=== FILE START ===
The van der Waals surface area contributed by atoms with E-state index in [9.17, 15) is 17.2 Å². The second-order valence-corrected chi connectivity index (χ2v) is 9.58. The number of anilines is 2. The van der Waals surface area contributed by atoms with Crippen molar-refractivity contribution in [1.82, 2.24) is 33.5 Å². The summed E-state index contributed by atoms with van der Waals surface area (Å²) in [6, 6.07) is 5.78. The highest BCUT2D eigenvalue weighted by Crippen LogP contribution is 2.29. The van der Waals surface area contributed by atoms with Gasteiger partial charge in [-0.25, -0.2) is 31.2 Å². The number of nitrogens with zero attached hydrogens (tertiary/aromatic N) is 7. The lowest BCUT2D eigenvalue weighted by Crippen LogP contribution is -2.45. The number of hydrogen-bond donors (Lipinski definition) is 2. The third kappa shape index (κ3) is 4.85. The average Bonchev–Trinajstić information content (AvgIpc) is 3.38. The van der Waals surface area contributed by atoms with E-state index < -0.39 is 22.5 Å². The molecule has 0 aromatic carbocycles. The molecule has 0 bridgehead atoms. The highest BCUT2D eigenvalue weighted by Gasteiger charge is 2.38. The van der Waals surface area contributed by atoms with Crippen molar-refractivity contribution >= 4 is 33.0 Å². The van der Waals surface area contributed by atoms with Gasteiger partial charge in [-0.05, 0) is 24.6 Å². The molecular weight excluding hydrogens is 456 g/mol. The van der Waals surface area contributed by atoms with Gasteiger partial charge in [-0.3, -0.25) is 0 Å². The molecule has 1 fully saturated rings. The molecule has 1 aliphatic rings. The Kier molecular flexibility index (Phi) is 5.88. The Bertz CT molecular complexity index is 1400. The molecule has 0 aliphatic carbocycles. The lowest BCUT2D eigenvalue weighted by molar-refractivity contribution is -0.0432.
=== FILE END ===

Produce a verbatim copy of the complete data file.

The van der Waals surface area contributed by atoms with E-state index in [9.17, 15) is 17.2 Å². The second-order valence-corrected chi connectivity index (χ2v) is 9.58. The number of anilines is 2. The van der Waals surface area contributed by atoms with Crippen molar-refractivity contribution in [1.82, 2.24) is 33.5 Å². The summed E-state index contributed by atoms with van der Waals surface area (Å²) in [6, 6.07) is 5.78. The highest BCUT2D eigenvalue weighted by Crippen LogP contribution is 2.29. The van der Waals surface area contributed by atoms with Gasteiger partial charge in [-0.25, -0.2) is 31.2 Å². The number of nitrogens with zero attached hydrogens (tertiary/aromatic N) is 7. The lowest BCUT2D eigenvalue weighted by Crippen LogP contribution is -2.45. The number of hydrogen-bond donors (Lipinski definition) is 2. The third kappa shape index (κ3) is 4.85. The average Bonchev–Trinajstić information content (AvgIpc) is 3.38. The van der Waals surface area contributed by atoms with E-state index < -0.39 is 22.5 Å². The molecule has 0 aromatic carbocycles. The molecule has 0 bridgehead atoms. The highest BCUT2D eigenvalue weighted by Gasteiger charge is 2.38. The van der Waals surface area contributed by atoms with Crippen molar-refractivity contribution >= 4 is 33.0 Å². The van der Waals surface area contributed by atoms with Gasteiger partial charge in [-0.05, 0) is 24.6 Å². The molecular weight excluding hydrogens is 456 g/mol. The van der Waals surface area contributed by atoms with Gasteiger partial charge in [-0.3, -0.25) is 0 Å². The molecule has 1 fully saturated rings. The molecule has 1 aliphatic rings. The Kier molecular flexibility index (Phi) is 5.88. The Bertz CT molecular complexity index is 1400. The molecule has 0 aliphatic carbocycles. The lowest BCUT2D eigenvalue weighted by molar-refractivity contribution is -0.0432.